- Anton Batagov (b. 1965):
- 1You Who Are There08:26
- 3The Wind04:42
- 4The Goddess06:44
- 5That’s Me06:38
- 6The Cinematograph06:28
- 7My Queen12:42
- 8Fall, Leaves07:21
- 9The Kiss06:37
- 10My Joy06:17
- 11The Dark One06:37
- 12A Little Night Rock-n-roll05:22
- 13The Secret07:17
- 14The Flight07:11
- 15The Ballad Which Anne Askew Made and Sang When She Was in Prison08:05
- 16Beneath the Waves11:49
- 17P.S. You Who Are There04:26
Info zu 16+
When we talk about ‘a poetess’ or ‘female poetry’, it usually sounds like ‘women behind the wheel’, in a patronizing and mocking way, meaning that it’s impossible to seriously discuss women’s literary art in our patriarchal civilization.
A while ago, I found out that the first poet whose name came down to us was a woman. She lived back in the 23 rd century BC, in the Sumerian city-state Ur. Her name was Enheduanna. She was the high priestess of the goddess Inanna and the god Nanna, composed hymns and prayers and sang them. They have been preserved and translated into modern languages. These texts aren’t simply outstanding poetry. They are quintessential to what Buddha, and then Jesus Christ, said to the people two thousand years later.
So I had this idea to compose a song cycle based on poems written only by women. I started exploring this absolutely amazing layer of literature, read a few thousand texts created in various eras: poems, hymns, prayers, poetic descriptions of visions and revelations, and selected 16 of them. Any choice suggests abandoning something. I decided to limit myself to two languages, English and Russian, having to leave ‘off screen’ a huge number of masterpieces composed in other languages. My selection does not claim to have any historical or geographical order. What was really important to me is that all these texts take shape of a ‘journey’.
The cycle contains 9 texts in English and 7 in Russian. Out of nine English-language texts, three were written by British authors, three by Americans, and three were translated from Sumerian, Middle Dutch and Hindi.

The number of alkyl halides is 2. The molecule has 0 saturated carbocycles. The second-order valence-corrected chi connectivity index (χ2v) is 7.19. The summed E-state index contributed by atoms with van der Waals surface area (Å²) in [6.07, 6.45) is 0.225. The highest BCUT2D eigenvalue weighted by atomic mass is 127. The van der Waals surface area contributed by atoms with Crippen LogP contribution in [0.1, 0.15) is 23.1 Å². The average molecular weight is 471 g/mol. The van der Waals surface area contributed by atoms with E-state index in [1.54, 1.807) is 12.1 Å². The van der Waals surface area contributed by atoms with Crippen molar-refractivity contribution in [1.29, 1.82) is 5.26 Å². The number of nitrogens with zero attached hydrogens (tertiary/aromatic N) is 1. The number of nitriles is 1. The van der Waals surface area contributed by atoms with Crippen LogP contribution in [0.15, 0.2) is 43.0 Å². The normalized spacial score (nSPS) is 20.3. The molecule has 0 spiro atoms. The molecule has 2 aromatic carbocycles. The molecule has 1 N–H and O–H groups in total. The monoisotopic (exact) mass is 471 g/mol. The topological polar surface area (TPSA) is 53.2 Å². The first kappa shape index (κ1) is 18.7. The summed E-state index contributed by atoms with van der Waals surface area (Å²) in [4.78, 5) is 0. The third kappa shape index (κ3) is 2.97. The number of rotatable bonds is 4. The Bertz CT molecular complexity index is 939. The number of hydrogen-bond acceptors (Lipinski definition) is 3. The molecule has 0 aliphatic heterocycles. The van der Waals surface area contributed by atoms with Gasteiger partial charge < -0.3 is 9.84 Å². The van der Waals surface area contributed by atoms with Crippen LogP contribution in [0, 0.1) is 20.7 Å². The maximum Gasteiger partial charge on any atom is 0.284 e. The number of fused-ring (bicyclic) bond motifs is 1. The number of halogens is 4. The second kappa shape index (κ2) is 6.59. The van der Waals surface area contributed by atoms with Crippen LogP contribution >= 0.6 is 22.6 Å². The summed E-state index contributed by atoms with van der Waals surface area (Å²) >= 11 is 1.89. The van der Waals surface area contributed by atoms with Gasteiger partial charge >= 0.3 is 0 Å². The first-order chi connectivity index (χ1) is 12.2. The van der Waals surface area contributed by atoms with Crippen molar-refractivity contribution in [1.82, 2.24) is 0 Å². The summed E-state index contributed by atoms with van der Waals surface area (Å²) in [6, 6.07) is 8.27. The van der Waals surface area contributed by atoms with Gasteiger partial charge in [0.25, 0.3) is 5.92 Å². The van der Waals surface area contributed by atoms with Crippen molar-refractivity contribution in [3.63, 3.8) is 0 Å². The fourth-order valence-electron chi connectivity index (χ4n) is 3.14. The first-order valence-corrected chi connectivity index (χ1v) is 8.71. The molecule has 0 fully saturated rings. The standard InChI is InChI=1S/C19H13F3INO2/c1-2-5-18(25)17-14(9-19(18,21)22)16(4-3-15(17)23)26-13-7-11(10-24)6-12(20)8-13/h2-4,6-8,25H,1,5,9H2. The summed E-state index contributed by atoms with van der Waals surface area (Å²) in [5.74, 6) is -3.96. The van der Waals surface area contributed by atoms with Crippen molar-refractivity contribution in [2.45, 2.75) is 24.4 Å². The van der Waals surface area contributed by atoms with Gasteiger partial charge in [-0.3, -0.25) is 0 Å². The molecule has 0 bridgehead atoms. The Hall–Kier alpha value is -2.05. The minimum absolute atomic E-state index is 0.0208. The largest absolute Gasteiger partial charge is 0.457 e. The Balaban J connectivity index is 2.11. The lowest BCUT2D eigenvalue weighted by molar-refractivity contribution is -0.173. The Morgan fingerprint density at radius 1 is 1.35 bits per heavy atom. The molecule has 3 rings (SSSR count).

Out of seven Russian-language texts, one is not in modern Russian, but in Church Slavonic, translated from Greek. Its author is Kassia, venerated as a saint, and the translations of her works into Church Slavonic are included in the Orthodox canon.
All 16 authors are unique personalities, and reading their biographies alone makes a huge impression.
All these works composed in various centuries and millennia tell essentially the same story: of love that a woman feels deeply and uncompromisingly; of love, in which the God and the lover are the same. The woman received a ‘lunar mystery’ from the universe, and this secret can be a destructive weapon, but the inconceivable female nature transforms domination into self-renunciation, dissolves power in tenderness, and the truth can be attained not as a result of logical constructs and debates, but is experienced as the natural state-space, where nothing exists but love. It’s there that all our meetings take place, and any journeys we take are just different route options — but they all lead us there. (Translated by Kate Pirogova)
"We live on a female planet, where male roles are insignificant. Men will always be children, no matter how much pleasure they take in patriarchy, greatness, games of science and power." (Evgeny Golovin)
Nadine Koutcher, soprano, percussion
Anton Batagov, piano, percussion
Soprano Nadine Koutcher came to international attention when she was awarded First Prize at the 2015 Cardiff Singer of the World competition. She made her debut at the Grand Theatre de Geneve in the fall of 2015 as Mathilde in Rossini’s Guillaume Tell and subsequently debuted at the Berlin State Opera as Violetta in La Traviata and at the Theatre du Capitole in Toulouse as the Countess Almaviva in Le Nozze di Figaro. Koutcher also made her London recital debut in May of 2016. In the current season, Koutcher sings The Queen of the Night in Die Zauberflöte at the Bolshoi Theatre of Belarus and Violetta in La Traviata at the Theatro Municipal de São Paulo, as well as a recital in St. Petersburg and a concert of arias in Amsterdam.
A native of Minsk, Koutcher studied at the St. Petersburg Conservatory under Tamara Novichenko and was soon thereafter awarded both Grand Prix and Audience Prize at the Hertogenbosch International Vocal Competition. In 2012, she joined the ensemble at the Perm State Opera, where she has since appeared in various roles. Koutcher made her South American debut in 2014 at the Teatro Municipal de Santiago, Chile as Elvira in Bellini’s I Puritani and returned to Santiago in 2015 as Amenaide in Rossini’ Tancredi. She has also been heard as Violetta in La Traviata at the Mikahilovsky Theatre in St. Petersburg and Doña Isabel in Peter Sellars’ production of Henry Purcell’s The Indian Queen at the Teatro Real de Madrid, under the baton of Teodor Currentzis, with whom she has also frequently collaborated in Perm. Koutcher also recently performed as a soloist in Verdi’s Requiem with the London Symphony Orchestra. Future engagements include Delia in Fosca at Theatro Municipal de São Paulo and the title role in Lucia di Lammermoor in Toulouse.
Koutcher’s repertoire also includes Donna Anna in Don Giovanni, Konstanze in Die Entführung aus dem Serail, Marfa in The Tsar’s Bride, Amina in La Sonnambula, and the title role in Massenet’s Manon. As a soloist with an orchestra, she has also performed the Requiems of Brahms, Mozart and Ravel, as well as many other works.
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